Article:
N.O. Lit: 200 Years of New Orleans Literature_lowres

Nancy Dixon compiled an anthol-ogy surveying two centuries of works about New Orleans.

William Faulkner said that if the life of a writer was walking around New Orleans with fellow writer Sherwood Anderson, talking to people and drinking, then being a writer was the thing to be. Faulkner wrote about the city often during the year he lived in the French Quarter, and he's one of many authors, visitors and natives who found a muse in the Crescent City. That interest in the city is the centerpiece of N.O. Lit: 200 Years of New Orleans Literature, a new anthology of plays, poems, fiction and essays compiled by writer and Dillard University professor Nancy Dixon.

  In the 560-page tome, Dixon includes canonized favorites such as Tennessee Williams, William Faulkner and Walt Whitman, as well as less often anthologized voices. The book begins with The Festival of the Young Corn, or The Heroism of Poucha-Houmma, a tragic play by Paul Louis LeBlanc De Villeneufve written in 1809, and is bookended by Tom Dent's one-act play Ritual Murder.

  Though there's plenty of literature in 200 years to fill four or five more books, Dixon curated this one with an eye on interconnectedness, relating texts and linking past and present. LeBlanc's play about a young Choctaw brave who gets drunk and kills a friend from a neighboring tribe comes more than a century before Dent's play, which tells the story of a young black man who's killed by a friend after a night at a bar. But they're unified by a common theme of violence in the city.

  Dixon believes those works should be required reading for all New Orleanians. Whether it's a gun or a knife, "It's violence, period," she says. "I think this literature can open up a dialogue about things as important as that."

  New Orleans and its culture have been set apart since immigrants such as the Islenos arrived in 1778, Dixon says. New Orleanians need to understand the influences that came before and shaped the city, she adds.

  "We see all those [street] names all over the city, and a lot of people don't know what they mean," Dixon says. "Through [these] works, you get a better understanding of the climate of this city. And the political corruption and the alcoholism and the crime; all the bad things too. We have a tendency to romanticize these things, and so do the newcomers."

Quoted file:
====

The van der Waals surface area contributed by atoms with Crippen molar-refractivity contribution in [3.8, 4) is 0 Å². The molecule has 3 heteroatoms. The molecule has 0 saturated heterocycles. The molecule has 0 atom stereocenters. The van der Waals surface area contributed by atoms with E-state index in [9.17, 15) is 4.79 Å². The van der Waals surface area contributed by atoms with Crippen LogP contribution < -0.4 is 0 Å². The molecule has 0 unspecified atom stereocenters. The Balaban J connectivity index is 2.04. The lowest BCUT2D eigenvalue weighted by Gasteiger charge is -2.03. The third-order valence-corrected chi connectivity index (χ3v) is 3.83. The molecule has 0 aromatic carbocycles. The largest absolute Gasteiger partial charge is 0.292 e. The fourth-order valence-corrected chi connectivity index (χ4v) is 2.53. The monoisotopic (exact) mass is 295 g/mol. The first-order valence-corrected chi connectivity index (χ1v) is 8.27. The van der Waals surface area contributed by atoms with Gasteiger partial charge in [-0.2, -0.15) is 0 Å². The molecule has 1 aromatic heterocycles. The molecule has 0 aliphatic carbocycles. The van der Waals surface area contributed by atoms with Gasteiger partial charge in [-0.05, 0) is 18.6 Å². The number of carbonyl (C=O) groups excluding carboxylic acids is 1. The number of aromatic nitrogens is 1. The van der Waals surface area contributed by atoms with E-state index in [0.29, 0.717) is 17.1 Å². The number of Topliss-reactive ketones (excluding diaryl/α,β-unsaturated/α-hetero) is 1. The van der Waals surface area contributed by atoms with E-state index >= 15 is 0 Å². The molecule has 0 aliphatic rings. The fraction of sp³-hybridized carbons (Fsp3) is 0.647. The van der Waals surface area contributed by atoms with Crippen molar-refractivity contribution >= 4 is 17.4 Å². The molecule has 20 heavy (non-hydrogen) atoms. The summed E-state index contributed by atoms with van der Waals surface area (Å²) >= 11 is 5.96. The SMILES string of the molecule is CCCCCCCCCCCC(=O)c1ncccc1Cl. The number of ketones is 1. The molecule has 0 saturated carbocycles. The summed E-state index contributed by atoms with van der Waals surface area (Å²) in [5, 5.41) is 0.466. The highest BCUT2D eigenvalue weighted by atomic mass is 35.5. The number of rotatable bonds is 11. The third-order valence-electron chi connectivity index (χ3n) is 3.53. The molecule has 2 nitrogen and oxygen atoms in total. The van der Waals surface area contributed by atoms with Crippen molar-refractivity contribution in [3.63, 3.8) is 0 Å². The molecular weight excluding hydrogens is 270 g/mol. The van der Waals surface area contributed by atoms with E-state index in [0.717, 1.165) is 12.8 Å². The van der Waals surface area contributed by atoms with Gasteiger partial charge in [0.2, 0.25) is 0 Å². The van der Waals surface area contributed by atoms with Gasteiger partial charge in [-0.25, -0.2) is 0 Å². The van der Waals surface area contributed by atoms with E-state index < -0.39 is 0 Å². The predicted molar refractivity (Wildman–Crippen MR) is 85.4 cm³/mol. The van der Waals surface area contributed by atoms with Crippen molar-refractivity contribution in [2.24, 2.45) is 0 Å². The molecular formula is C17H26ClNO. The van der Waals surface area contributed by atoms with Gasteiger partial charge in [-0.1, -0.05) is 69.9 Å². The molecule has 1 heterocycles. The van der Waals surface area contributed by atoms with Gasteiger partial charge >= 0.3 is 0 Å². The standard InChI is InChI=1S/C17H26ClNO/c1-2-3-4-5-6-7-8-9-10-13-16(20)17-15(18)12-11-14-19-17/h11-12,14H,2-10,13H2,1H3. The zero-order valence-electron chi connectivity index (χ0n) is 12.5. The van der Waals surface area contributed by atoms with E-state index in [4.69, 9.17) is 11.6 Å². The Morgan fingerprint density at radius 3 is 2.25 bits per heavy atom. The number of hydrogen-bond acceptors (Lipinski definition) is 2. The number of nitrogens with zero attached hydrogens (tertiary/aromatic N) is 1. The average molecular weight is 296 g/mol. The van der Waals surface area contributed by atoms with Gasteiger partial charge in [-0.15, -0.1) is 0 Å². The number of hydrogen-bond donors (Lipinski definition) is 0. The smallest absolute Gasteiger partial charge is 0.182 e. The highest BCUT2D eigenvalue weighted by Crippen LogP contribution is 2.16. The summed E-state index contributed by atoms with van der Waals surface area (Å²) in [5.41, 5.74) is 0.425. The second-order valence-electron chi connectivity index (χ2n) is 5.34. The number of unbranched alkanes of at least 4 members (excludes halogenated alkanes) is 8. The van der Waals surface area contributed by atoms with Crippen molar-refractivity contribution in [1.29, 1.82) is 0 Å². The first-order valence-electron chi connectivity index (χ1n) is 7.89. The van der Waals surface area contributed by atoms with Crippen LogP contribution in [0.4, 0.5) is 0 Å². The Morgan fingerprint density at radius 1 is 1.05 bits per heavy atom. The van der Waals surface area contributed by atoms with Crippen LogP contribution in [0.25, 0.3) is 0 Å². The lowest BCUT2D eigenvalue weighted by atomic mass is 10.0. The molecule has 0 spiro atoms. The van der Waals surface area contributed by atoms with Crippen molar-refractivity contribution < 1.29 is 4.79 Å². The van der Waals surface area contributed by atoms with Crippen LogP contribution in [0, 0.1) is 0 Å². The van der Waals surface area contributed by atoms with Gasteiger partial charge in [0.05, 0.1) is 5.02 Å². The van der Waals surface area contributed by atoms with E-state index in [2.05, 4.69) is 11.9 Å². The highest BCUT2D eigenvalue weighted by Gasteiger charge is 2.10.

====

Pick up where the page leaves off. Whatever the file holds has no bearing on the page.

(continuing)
She wants to expose people to the literary mine that is New Orleans, and expose them to writers beyond what she calls a "Top 40" list that includes Truman Capote, Faulkner and Williams. It's disconcerting to Dixon that many people don't realize the first African-American anthology was published in New Orleans. The poets of Les Cenelles (The Mayhaws) organized the first collection of poetry by African-Americans in 1845 under the leadership of Armand Lanusse, a free man of color.

  Dixon has taught New Orleans literature for 15 years and relied on a lengthy book list and the Internet to compile her curriculum.

  "One of the impetuses for writing this book was that it doesn't exist," she says. "I've never had a text, and it was just so frustrating ... [W]hen I went on my road to discovery, I was finding all of these things I didn't know existed. That's when it really started getting interesting — and getting really hard."

  N.O. Lit's table of contents may read like a reference book, but stories like Lyle Saxon's The Centaur Plays Croquet, in which a married woman falls in love with a half-horse-half-human, are as pleasurable as they are informative. Kate Chopin's The Storm is a sensual story of waiting for a quintessential New Orleans storm to pass — a perfect reminder of why New Orleanians choose to live in south Louisiana despite annual threats from tempests in the Gulf.

  The book offers views of crucial moments in the city's history from a variety of angles. Fatima Shaik writes about the civil rights movement in New Orleans from the perspective of a young black woman. "We never get that perspective on civil rights in New Orleans," Dixon says. "We get the Ruby Bridges, we get the A.P. Tureaud and the lunch counter. But we don't get just the young girls who were having to struggle with the question, 'Where do I go to high school?'"

  The collection supplies context to the woes of past and present, from violence to a vanishing coastline, and it also celebrates New Orleans. In her introduction, Dixon writes that Williams and A Streetcar Named Desire forever linked New Orleans and the theme of desire.

  "From Les Cenelles on, we all know that this is a really sensual city, and even a sexual city," she says, "We are not uptight about that stuff as a city, and that shows up in the literature."

  Dixon also avoided some of the overburdened local subjects taken up by many writers. She didn't choose works that ramble about the wonders of gumbo.

  "I was talking to a friend the other day who thanked me for not having too many stories about Mardi Gras," she says, with a laugh. "Not everyone is in a second line."